A daylong debate on redistricting maps in the Texas House drew frustration from Democrats and growing concern from Republicans on Thursday as House leaders agreed to some amendments to one of the maps.
Gov. Rick Perry called the 83rd Legislature into special session in hopes it would ratify — without changes — the interim redistricting maps that a panel of federal judges drew for use in the 2012 elections. The Texas Senate did that earlier this month. But the House deviated, adopting three amendments on the state House district map moments after gaveling in.
The chairman of the House Select Committee on Redistricting, Drew Darby, R-San Angelo, told members from the start that he would be accepting “small, necessary tweaks” to the maps providing they meet specific criteria — unite communities of interest, are agreeable to members of neighboring districts and are in accordance with the Voting Rights Act and the U.S. Constitution.
In a matter of minutes, Darby approved, and the House adopted three such amendments. Two would swap out precincts between members of neighboring House districts. A third, by state Rep. Richard Peña Raymond, D-Laredo, brings all of Texas A&M International into his district.
Beyond that, state Rep. Jim Keffer, R-Eastland, was among a handful of members who began questioning Darby, puzzled as to why amendments were being accepted when, he said, members had been told “any change made would open the door for other problems.” He also cited the fact that the amendments hadn’t come through committee.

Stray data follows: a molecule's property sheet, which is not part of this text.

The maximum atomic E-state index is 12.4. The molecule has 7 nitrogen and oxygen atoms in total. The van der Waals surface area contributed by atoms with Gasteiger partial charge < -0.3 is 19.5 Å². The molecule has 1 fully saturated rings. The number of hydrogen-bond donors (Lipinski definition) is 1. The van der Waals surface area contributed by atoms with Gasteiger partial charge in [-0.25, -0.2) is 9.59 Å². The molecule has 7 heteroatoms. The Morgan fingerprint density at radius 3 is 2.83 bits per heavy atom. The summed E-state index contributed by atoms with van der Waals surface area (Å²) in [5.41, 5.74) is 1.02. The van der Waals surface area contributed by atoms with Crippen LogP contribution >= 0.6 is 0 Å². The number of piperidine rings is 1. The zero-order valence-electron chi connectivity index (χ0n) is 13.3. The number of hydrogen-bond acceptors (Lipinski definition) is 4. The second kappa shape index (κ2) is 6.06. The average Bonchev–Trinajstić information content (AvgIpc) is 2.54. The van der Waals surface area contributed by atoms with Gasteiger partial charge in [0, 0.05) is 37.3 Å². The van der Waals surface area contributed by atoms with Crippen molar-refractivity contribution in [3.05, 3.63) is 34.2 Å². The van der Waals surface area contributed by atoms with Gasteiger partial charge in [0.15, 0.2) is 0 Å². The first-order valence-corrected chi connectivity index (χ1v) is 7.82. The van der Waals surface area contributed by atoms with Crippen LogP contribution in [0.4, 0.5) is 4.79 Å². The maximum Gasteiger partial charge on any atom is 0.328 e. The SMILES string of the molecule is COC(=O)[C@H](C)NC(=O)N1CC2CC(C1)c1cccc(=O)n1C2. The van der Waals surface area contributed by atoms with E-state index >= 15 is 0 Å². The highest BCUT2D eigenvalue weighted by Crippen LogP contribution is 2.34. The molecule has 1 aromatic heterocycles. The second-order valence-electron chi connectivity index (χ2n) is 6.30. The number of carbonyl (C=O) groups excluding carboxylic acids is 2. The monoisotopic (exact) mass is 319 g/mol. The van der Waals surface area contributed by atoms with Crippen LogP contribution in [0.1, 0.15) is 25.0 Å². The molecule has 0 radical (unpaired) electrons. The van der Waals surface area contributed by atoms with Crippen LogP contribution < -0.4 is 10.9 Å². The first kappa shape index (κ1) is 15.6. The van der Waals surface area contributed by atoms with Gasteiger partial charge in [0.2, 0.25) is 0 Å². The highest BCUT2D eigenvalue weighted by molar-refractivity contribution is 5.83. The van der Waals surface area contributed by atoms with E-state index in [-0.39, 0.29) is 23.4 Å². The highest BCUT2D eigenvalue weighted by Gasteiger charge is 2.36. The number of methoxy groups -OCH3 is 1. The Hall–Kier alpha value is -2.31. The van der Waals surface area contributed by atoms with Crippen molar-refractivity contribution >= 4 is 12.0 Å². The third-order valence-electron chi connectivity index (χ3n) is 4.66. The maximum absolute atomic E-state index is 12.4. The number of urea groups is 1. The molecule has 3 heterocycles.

Darby restated his criteria, adding that the amendments he’s accepting don’t impact geography or the demographic makeup of districts. With that, more members began filing amendments. Two more, which also swap out precincts between neighboring districts, were adopted.
Three points of interest. One, not all redistricting fights fall along party lines.
“You’re a liar,” state Rep. Pat Fallon of Frisco yelled at his colleague, state Rep. Bennett Ratliff of Coppell.
Other House Republicans tried to hush Fallon, but his fury wouldn’t ebb.
“Touch your buddy Gene because you’re in the same party as him,” a red-faced Fallon loudly continued, as Ratliff walked away and placed a hand on state Rep. Gene Wu, D-Houston, as he passed by.
Asked a few moments later what the dust-up was all about, Fallon said simply, “Forgot.”
The hollering could have stemmed from a quiet dispute brewing during the redistricting debate. On Thursday afternoon, some tea party-affiliated members of the House had been upset about an amendment that removed one of Ratliff’s primary opponents from his district. The amendment, which passed earlier in the day without much trouble, put tea party favorite Matt Rinaldi into the safely Democratic district of state Rep. Rafael Anchia, D-Dallas.